So let’s talk about what it means to be a Christian. There is a lot of great wisdom for living life in the Bible. We go to most churches and hear a lot about how to live according to God’s design. We discover how to have a healthy marriage according to God’s design, have healthy families, good finances, work ethic etc etc. I too have preached this and believe it. Even if you don’t become a Christian, God’s ways are wise and right. He did create us and learning to live the way He says is the best way to live. Now we could talk about how the power and ability to actually live that way is not available unless you are a Christian, unless the Holy Spirit lives in you. But that’s not my purpose in this post.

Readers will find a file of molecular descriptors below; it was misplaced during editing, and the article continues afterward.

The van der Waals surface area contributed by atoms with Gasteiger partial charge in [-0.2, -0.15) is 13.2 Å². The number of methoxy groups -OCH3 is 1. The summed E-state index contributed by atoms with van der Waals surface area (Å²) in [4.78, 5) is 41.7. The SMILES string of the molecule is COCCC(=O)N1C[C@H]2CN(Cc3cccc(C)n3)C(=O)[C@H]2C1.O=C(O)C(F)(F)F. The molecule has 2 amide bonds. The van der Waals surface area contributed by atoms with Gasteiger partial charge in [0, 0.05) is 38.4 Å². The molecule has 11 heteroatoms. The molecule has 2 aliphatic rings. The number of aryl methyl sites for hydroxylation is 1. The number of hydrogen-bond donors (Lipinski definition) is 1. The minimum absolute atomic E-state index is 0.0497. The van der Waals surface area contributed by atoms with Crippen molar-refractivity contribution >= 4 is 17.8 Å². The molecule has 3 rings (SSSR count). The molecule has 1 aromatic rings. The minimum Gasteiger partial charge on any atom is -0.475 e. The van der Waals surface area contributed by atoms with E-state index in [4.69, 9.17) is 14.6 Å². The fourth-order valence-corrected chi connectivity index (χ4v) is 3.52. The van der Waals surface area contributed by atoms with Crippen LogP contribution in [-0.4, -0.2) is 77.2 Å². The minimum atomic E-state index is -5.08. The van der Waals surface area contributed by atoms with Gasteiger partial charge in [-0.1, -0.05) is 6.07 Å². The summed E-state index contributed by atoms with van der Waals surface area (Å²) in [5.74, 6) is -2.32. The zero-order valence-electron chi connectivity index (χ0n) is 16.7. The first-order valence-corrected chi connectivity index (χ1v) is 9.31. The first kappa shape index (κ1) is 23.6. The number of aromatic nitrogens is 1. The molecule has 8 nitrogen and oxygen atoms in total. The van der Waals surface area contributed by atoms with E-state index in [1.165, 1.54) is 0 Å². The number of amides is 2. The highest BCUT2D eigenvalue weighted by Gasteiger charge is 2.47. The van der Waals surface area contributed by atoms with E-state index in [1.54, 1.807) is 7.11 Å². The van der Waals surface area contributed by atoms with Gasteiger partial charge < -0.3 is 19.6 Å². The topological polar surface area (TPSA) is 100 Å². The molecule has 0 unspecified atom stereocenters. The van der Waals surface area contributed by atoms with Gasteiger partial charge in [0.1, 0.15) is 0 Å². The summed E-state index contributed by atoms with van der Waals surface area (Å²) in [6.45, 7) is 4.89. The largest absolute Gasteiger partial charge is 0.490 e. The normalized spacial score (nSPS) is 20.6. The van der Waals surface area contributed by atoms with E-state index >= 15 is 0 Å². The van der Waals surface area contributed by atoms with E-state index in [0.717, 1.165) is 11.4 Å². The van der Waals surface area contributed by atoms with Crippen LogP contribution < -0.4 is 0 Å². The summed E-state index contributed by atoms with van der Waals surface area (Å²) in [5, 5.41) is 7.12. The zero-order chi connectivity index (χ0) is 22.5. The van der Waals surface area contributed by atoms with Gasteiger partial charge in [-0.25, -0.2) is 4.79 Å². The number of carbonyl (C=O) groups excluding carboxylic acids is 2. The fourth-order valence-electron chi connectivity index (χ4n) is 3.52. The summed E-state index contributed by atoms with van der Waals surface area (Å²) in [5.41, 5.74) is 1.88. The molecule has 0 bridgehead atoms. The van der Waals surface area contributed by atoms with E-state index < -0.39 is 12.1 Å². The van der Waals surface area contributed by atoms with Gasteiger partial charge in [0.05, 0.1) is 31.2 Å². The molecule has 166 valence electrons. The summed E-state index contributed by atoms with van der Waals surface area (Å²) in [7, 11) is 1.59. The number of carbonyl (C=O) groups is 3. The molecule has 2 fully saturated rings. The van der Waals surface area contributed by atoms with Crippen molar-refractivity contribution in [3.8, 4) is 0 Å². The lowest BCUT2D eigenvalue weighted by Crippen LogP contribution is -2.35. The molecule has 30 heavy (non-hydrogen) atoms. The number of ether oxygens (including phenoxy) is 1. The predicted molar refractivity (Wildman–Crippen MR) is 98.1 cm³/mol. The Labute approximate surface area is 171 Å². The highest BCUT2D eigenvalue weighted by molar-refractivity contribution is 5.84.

Babylon was an ancient city dominant in its time. Daniel and his friends were part of a group of Jews who were exiled to Babylon, a culture completely foreign to the one they knew. As we’ve been working through the message series, we’ve used Babylon as a metaphor for our current culture in America. Babylon was populated by a polytheistic culture which worshipped many different gods. And because of many exiles from different cultures that were incorporated into Babylon it was also a pluralistic culture. As Daniel and his friends arrived on the scene the thought of worshipping one God was a foreign concept to the king and people of Babylon.